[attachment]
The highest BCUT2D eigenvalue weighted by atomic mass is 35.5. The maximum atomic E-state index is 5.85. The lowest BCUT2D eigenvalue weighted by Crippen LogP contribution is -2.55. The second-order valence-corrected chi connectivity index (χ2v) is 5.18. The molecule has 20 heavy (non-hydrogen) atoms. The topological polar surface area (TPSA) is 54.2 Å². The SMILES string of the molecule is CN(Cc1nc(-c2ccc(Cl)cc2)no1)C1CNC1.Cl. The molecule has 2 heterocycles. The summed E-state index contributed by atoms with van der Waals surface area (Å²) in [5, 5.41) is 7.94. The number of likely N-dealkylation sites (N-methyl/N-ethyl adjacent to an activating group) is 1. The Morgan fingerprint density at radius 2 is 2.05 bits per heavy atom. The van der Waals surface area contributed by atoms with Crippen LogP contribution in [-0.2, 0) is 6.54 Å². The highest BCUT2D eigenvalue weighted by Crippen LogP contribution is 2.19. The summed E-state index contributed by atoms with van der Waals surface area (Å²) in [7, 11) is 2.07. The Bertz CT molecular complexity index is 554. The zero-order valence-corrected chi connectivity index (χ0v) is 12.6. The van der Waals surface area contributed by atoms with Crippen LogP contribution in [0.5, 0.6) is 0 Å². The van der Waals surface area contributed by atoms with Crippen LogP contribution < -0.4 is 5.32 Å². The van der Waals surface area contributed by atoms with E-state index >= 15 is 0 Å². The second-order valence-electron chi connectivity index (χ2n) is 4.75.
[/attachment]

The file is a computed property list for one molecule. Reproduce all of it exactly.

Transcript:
The highest BCUT2D eigenvalue weighted by atomic mass is 35.5. The maximum atomic E-state index is 5.85. The lowest BCUT2D eigenvalue weighted by Crippen LogP contribution is -2.55. The second-order valence-corrected chi connectivity index (χ2v) is 5.18. The molecule has 20 heavy (non-hydrogen) atoms. The topological polar surface area (TPSA) is 54.2 Å². The SMILES string of the molecule is CN(Cc1nc(-c2ccc(Cl)cc2)no1)C1CNC1.Cl. The molecule has 2 heterocycles. The summed E-state index contributed by atoms with van der Waals surface area (Å²) in [5, 5.41) is 7.94. The number of likely N-dealkylation sites (N-methyl/N-ethyl adjacent to an activating group) is 1. The Morgan fingerprint density at radius 2 is 2.05 bits per heavy atom. The van der Waals surface area contributed by atoms with Crippen LogP contribution in [-0.2, 0) is 6.54 Å². The highest BCUT2D eigenvalue weighted by Crippen LogP contribution is 2.19. The summed E-state index contributed by atoms with van der Waals surface area (Å²) in [7, 11) is 2.07. The Bertz CT molecular complexity index is 554. The zero-order valence-corrected chi connectivity index (χ0v) is 12.6. The van der Waals surface area contributed by atoms with Crippen LogP contribution in [0.5, 0.6) is 0 Å². The van der Waals surface area contributed by atoms with Crippen LogP contribution < -0.4 is 5.32 Å². The van der Waals surface area contributed by atoms with E-state index >= 15 is 0 Å². The second-order valence-electron chi connectivity index (χ2n) is 4.75.